Eleanor Clayton, Assistant Curator, invites you to take a close look at the bottles in Brazilian conceptual artist Cildo Meireles’s Coca-Cola Project, on display in Art Turning Left at Tate Liverpool
Insertions into Ideological Circuits: Coca-Cola project is on display at Tate Liverpool in Art Turning Left, an exhibition which reveals how left-wing values have been embedded into the modes of artistic production and distribution by numerous artists across the globe.
When empty the bottles look like normal Coca-Cola bottles, but when full the brown liquid reveals political statements printed on the glass in white, like Yankees Go Home, or instructions for how to make a Molotov cocktail. The empty bottles were recycled back into the Coca-Cola distribution system with these messages on, at a time when Coca-Cola was extremely symbolic of the capitalist imperialism of American influence within Brazil.
Meireles said of this work that he sought to use systems that were not centrally controlled, like the media or press, and that:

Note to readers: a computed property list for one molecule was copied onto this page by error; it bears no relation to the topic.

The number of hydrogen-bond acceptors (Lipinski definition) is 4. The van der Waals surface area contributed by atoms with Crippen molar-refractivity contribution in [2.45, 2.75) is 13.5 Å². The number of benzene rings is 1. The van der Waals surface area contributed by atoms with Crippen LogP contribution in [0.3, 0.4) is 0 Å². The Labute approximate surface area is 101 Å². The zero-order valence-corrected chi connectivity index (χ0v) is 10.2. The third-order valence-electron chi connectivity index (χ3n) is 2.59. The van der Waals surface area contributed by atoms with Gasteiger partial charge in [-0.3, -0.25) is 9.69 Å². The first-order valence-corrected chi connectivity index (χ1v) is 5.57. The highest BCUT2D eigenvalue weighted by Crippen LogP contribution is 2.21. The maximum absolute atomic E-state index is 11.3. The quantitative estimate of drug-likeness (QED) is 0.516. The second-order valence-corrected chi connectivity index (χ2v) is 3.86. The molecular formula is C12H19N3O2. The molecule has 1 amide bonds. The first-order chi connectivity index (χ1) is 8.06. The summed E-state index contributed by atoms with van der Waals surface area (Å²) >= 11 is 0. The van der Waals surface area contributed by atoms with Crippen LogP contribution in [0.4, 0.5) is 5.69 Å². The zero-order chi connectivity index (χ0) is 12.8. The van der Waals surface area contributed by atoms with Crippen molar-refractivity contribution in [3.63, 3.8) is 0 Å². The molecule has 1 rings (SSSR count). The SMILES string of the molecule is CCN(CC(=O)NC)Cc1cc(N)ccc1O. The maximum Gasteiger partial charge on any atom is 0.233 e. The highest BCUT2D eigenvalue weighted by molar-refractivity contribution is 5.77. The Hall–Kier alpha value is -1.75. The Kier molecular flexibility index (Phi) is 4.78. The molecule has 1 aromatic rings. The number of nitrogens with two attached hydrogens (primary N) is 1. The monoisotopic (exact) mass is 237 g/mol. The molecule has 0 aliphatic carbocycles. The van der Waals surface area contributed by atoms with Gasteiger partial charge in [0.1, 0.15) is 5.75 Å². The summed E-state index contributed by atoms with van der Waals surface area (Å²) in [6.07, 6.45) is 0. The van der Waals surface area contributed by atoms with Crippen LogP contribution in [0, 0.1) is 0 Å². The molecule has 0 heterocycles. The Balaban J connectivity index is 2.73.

The Insertions would only exist to the extent that they ceased to be the work of just one person. The work only exists to the extent that other people participate in it. What also arises is the need for anonymity. By extension, the question of anonymity involves the question of ownership. When the object of art becomes a practice, it becomes something over which you can have no control or ownership.
This shows Meireles opting to use distributions systems outside of the commercial art market also, eschewing the idea of ownership and authorship that such systems depend upon. The question of how art can be distributed differently is one which features in our show Art Turning Left, with a range of artistic solutions being offered - from the French revolution, to postable artworks by Fluxus from the 1960s. The exhibition is structured around persistent problems like this to provoke further questions, and maybe to offer solutions as well.
Art Turning Left: How Values Changed Making 1789–2013 is on display at Tate Liverpool from 8 November 2013 – 2 February 2014